The Episcopal Church's presiding bishop, the Most Rev. Michael B. Curry, brought his "Way of Love" message to eastern Massachusetts in the first week of Eastertide, traveling the Diocese of Massachusetts from north to south over the course of four event-filled days of public preaching and gatherings with Episcopal Church ministries, groups and congregations from the Merrimack Valley to Cape Cod.
Curry kicked off his April 26-29 visitation with a high-energy Friday-afternoon stop in Lawrence, spending an hour talking with the middle school girls of tuition-free Esperanza Academy before making a pastoral visit at Grace Church to hear from Merrimack Valley church and community members affected by last September’s natural gas disaster.
In Boston, he gathered at the Church of the Holy Spirit in Mattapan with diocesan clergy of color; at Boston University with young adults in their 20s and 30s to hear about the hopes and challenges of their spiritual journeys; and at the Omni Parker House with donors to the diocese's completed Together Now campaign to offer gratitude and encourage support for shared mission priorities.
About 300 middle and high school youth and their adult mentors filled the Cathedral Church of St. Paul in Boston on Saturday afternoon for pizza, music and a wide-ranging Q&A session with Curry. Later, blustery skies gave way to sunshine just in time for the "Way of Love" Rally staged on Boston Common, where a fluid crowd of about 250 people gathered on the slope behind the historic Shaw Memorial to hear Curry preach.
Children and youth of Grace Chapel in Brockton--one of the diocese's newest mission congregations--were lined up in the parking lot to greet him the following morning as he arrived for the festive joint Sunday morning service at First Evangelical Lutheran Church, where Grace Chapel has its home.
Another 400 people filled Grace Church in New Bedford on Sunday afternoon for "Our Episcopal 'Big Tent': How Big Is It?"--a panel conversation among Curry, Bishop Barbara C. Harris, the Anglican Communion's first female bishop, and General Convention House of Deputies Vice President Byron Rushing. Curry, Harris and Rushing shared experiences of and insights about racism, considered questions of who is on the inside, who is on the outside and who is still on the margins of the church and society, and offered words of Christian challenge and encouragement for these times.
Curry concluded his visit on Monday morning in Brewster, opening the annual diocesan clergy conference with a two-hour conversation session.
All along the way and everywhere, Curry stooped to speak with children, stopped to greet and take selfies with everyone he possibly could and never missed an opportunity to preach what Jesus teaches, which, he said over and over again, comes down to: "Love God, love your neighbor, and while you're at it, love yourself."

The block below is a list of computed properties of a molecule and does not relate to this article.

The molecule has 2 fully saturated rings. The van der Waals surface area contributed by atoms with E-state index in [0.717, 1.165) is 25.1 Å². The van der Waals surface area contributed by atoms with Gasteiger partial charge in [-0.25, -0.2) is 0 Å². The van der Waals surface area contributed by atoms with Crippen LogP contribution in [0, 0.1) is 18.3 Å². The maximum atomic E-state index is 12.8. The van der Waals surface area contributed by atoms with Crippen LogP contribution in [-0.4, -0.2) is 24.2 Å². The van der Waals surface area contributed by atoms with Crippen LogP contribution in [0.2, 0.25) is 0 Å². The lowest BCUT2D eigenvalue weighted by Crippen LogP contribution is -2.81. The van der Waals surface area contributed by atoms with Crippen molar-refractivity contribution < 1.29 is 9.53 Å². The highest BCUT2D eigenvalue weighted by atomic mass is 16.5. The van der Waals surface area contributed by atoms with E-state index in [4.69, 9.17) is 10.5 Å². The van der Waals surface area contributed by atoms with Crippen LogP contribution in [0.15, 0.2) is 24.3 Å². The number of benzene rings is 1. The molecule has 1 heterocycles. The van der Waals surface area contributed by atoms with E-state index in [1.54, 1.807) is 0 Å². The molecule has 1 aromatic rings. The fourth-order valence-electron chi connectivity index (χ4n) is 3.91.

"It was a gift that he said 'yes' to this visit, and that he said 'yes' to being available to so many people in so many places: young women growing up in a gateway city; hearing how the church can respond when others didn't following the Merrimack Valley disaster; giving hope to people who feel on the edges of the church; young people who are striving to be the church right now," Massachusetts Bishop Suffragan Gayle E. Harris said following the weekend visit, for which she served as logistical chief.
"Michael Curry is one of the most astute and authentic people I've met, and to experience the kind of leadership that is always pointing us to the power of God's love and justice beyond ourselves, that's a particularly important gift to us in this day and age, and one that he continues to offer all of us because he really believes it," Harris said.
As presiding bishop and primate of the Episcopal Church, which comprises 109 dioceses and regional areas in 17 nations, Curry is the church's chief pastor and chief executive officer, sometimes quipping that CEO stands for "Chief Evangelism Officer."
The Episcopal Church has heard Curry preach the message of God's unconditional love since his election to a nine-year term as presiding bishop in July 2015. Last May, his message went global and viral when he preached at the royal wedding of Prince Harry and Meghan Markle. In December 2018, it earned him the title of "religious newsmaker of the year" from the Religion News Association, and this May, the Sandford St. Martin Trustees' broadcasting award.
--Tracy J. Sukraw
Read more coverage:
Episcopal News Service: Presiding bishop joins panel in Massachusetts on Episcopal Church's 'big tent'
Boston Globe: Episcopal bishop brings message of love from royal wedding to Boston
New Bedford Standard Times: Episcopal bishop Michael Curry speaks way of love in New Bedford
Brockton Enterprise: Bishop Michael Curry brings touch of royalty to Brockton church
Lawrence Eagle-Tribune: Bishop Curry meets students, hears gas disaster stories
Rumbo News: El Obispo Curry visita a Esperanza Academy